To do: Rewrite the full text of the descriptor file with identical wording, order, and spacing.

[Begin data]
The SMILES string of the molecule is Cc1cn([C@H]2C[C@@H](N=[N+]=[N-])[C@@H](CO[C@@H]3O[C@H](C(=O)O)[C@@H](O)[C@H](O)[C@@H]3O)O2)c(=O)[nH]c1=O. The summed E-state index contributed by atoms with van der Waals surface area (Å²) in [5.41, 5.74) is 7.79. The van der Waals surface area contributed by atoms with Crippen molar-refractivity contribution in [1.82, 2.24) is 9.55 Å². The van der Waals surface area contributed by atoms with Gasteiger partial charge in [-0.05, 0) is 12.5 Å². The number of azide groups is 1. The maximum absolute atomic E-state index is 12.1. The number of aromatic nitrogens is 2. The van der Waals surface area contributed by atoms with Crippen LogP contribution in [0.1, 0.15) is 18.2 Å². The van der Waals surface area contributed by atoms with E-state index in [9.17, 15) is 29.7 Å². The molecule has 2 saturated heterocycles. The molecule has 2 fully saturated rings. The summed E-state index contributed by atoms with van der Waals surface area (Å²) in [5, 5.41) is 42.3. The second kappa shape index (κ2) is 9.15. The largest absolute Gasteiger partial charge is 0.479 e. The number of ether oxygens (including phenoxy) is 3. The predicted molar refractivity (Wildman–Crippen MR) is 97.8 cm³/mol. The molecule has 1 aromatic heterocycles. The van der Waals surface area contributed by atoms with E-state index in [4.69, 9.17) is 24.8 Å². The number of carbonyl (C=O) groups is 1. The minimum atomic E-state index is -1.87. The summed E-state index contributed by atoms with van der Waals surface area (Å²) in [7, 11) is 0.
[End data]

The SMILES string of the molecule is Cc1cn([C@H]2C[C@@H](N=[N+]=[N-])[C@@H](CO[C@@H]3O[C@H](C(=O)O)[C@@H](O)[C@H](O)[C@@H]3O)O2)c(=O)[nH]c1=O. The summed E-state index contributed by atoms with van der Waals surface area (Å²) in [5.41, 5.74) is 7.79. The van der Waals surface area contributed by atoms with Crippen molar-refractivity contribution in [1.82, 2.24) is 9.55 Å². The van der Waals surface area contributed by atoms with Gasteiger partial charge in [-0.05, 0) is 12.5 Å². The number of azide groups is 1. The maximum absolute atomic E-state index is 12.1. The number of aromatic nitrogens is 2. The van der Waals surface area contributed by atoms with Crippen LogP contribution in [0.1, 0.15) is 18.2 Å². The van der Waals surface area contributed by atoms with E-state index in [9.17, 15) is 29.7 Å². The molecule has 2 saturated heterocycles. The molecule has 2 fully saturated rings. The summed E-state index contributed by atoms with van der Waals surface area (Å²) in [5, 5.41) is 42.3. The second kappa shape index (κ2) is 9.15. The largest absolute Gasteiger partial charge is 0.479 e. The number of ether oxygens (including phenoxy) is 3. The predicted molar refractivity (Wildman–Crippen MR) is 97.8 cm³/mol. The molecule has 1 aromatic heterocycles. The van der Waals surface area contributed by atoms with E-state index in [4.69, 9.17) is 24.8 Å². The number of carbonyl (C=O) groups is 1. The minimum atomic E-state index is -1.87. The summed E-state index contributed by atoms with van der Waals surface area (Å²) in [7, 11) is 0.